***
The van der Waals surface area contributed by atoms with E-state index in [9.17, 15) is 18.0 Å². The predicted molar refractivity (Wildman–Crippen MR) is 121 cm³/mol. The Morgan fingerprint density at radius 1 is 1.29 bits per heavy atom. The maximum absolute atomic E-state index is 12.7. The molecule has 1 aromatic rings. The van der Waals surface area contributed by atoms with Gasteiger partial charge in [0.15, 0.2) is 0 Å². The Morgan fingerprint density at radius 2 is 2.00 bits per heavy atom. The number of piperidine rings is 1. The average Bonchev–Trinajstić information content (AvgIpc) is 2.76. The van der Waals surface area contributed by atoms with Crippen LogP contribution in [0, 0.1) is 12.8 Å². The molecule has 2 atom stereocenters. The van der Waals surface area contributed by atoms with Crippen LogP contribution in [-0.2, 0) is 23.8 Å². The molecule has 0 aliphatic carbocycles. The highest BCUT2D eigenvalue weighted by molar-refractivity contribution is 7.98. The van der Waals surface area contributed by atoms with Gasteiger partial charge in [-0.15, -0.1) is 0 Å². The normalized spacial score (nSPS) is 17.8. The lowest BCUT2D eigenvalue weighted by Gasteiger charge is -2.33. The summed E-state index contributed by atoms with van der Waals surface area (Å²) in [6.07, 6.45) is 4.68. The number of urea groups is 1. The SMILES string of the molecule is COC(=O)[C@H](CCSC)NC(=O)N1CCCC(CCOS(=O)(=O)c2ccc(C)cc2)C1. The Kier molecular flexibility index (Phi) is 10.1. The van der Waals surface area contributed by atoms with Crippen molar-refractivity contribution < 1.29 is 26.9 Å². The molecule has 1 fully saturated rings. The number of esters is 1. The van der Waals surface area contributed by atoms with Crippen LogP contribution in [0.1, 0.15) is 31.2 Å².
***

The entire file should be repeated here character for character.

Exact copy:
The van der Waals surface area contributed by atoms with E-state index in [9.17, 15) is 18.0 Å². The predicted molar refractivity (Wildman–Crippen MR) is 121 cm³/mol. The Morgan fingerprint density at radius 1 is 1.29 bits per heavy atom. The maximum absolute atomic E-state index is 12.7. The molecule has 1 aromatic rings. The van der Waals surface area contributed by atoms with Gasteiger partial charge in [0.15, 0.2) is 0 Å². The Morgan fingerprint density at radius 2 is 2.00 bits per heavy atom. The number of piperidine rings is 1. The average Bonchev–Trinajstić information content (AvgIpc) is 2.76. The van der Waals surface area contributed by atoms with Crippen LogP contribution in [0, 0.1) is 12.8 Å². The molecule has 2 atom stereocenters. The van der Waals surface area contributed by atoms with Crippen LogP contribution in [-0.2, 0) is 23.8 Å². The molecule has 0 aliphatic carbocycles. The highest BCUT2D eigenvalue weighted by molar-refractivity contribution is 7.98. The van der Waals surface area contributed by atoms with Gasteiger partial charge in [-0.15, -0.1) is 0 Å². The normalized spacial score (nSPS) is 17.8. The lowest BCUT2D eigenvalue weighted by Gasteiger charge is -2.33. The summed E-state index contributed by atoms with van der Waals surface area (Å²) in [6.07, 6.45) is 4.68. The number of urea groups is 1. The SMILES string of the molecule is COC(=O)[C@H](CCSC)NC(=O)N1CCCC(CCOS(=O)(=O)c2ccc(C)cc2)C1. The Kier molecular flexibility index (Phi) is 10.1. The van der Waals surface area contributed by atoms with Crippen molar-refractivity contribution < 1.29 is 26.9 Å². The molecule has 1 fully saturated rings. The number of esters is 1. The van der Waals surface area contributed by atoms with Crippen LogP contribution in [0.1, 0.15) is 31.2 Å².